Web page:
Eurofighter Typhoon has undertaken modifications that have improved air-to-ground payload capability but at a cost to aerodynamic efficiency. We asked if this conversion harmed the interceptor genes of the Tranche 1 variant. The pilot said that T1 Typhoon was designed as a pure air-to-air interceptor, and second-generation upgrades have some air-to-ground capabilities. Aerodynamic efficiency was degraded with the carriage of air-to-ground munitions, but Typhoon maintains much of its air-to-air heritage in full air-to-ground loadout. T2 and T3 are the same airframes, but T3 is equipped with some hardware improvements – the software is common across both Trances. The Eurofighter Typhoon didn’t lose its intercept capabilities due to air-to-surface enhancement.

Turkiye is looking forward to improving its network-centric warfare capability and manned-unmanned teaming terms. Typhoon is fit for network-oriented conflicts both in information and counter-network-centric operations. 4+ Generation aircraft offer successful interoperability with the F-35 line with network-centric capabilities and provide full compatibility for information-oriented network warfare. Eurofighter is also compatible with Link 16 and future datalinks. In this way, aircraft can manage the picture provided and engage targets with manned-unmanned teaming or other tactics. This is one of the biggest differences from the F-16 Fighting Falcon.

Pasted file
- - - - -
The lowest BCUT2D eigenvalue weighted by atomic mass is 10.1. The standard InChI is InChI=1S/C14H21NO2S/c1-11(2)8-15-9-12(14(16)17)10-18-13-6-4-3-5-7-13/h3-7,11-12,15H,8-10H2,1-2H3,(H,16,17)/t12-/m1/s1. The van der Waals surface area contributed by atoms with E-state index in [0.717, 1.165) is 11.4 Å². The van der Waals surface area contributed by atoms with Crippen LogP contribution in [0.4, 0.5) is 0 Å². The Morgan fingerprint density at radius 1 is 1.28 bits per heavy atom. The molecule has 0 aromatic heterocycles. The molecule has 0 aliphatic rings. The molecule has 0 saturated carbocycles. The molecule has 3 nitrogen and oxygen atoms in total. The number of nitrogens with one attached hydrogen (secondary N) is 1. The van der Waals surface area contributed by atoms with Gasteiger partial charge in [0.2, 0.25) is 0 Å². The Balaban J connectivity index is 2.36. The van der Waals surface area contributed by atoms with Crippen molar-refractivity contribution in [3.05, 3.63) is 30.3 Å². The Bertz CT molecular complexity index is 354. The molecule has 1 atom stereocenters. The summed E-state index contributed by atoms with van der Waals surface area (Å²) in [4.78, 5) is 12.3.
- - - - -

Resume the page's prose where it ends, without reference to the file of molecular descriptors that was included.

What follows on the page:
TurDef has also asked about the AESA radar capability comparison between Eurofighter Typhoon and F-35 Lightning II, but the question remained unanswered.

Turkish Air Force (TuRAF) is considering acquiring an aircraft to provide balance in the Aegean Sea as Greece has French-made Rafale fights. The aircraft’s dogfight capability is an important criterion for the TuRAF. Although air combat wins usually depend on the pilot’s skill flying the machine, the Eurofighter Typhoon makes this easier because it has very good turn-fight capabilities at a similar rate to the French Rafale. The Typhoon is able to sustain and then, due to the powerful EJ200s, regain their energy value much better than Rafale. The British Pilot said any aircraft would lose energy during the air combat merge. What Typhoon will do is regain this energy very quickly. We regain the energy in order to make the next shot. The aviator said, “I have beaten Rafale with Eurofighter Typhoon during a real flight training engagement.”

Eurofighter meteor.jpg

When it comes to armament, Typhoon offers many. But what are the advantages? What does a Meteor provide as an advantage to the Typhoon? According to the pilot, long-distance stand-off range advantage is the first pro of gaining the weapon. This brings the first launch opportunity. Suppose the aircraft reduces the range for launching Meteor. In that case, the system will acquire devastating kinematics potential, leading to opponents having no way to run and a higher probability of killing.

The RAF aviator told Brimstone offers high effectiveness against asymmetrical targets. The missile is a direct munition that offers less collateral damage opportunity and high precision. Moving target capability and easier targeting. Typhoons can hunt fast attack crafts even in moving conditions from miles as well.

TurDef’s exclusive interview. The interview or a piece of information from the interview can be republished by only attributing to the publication.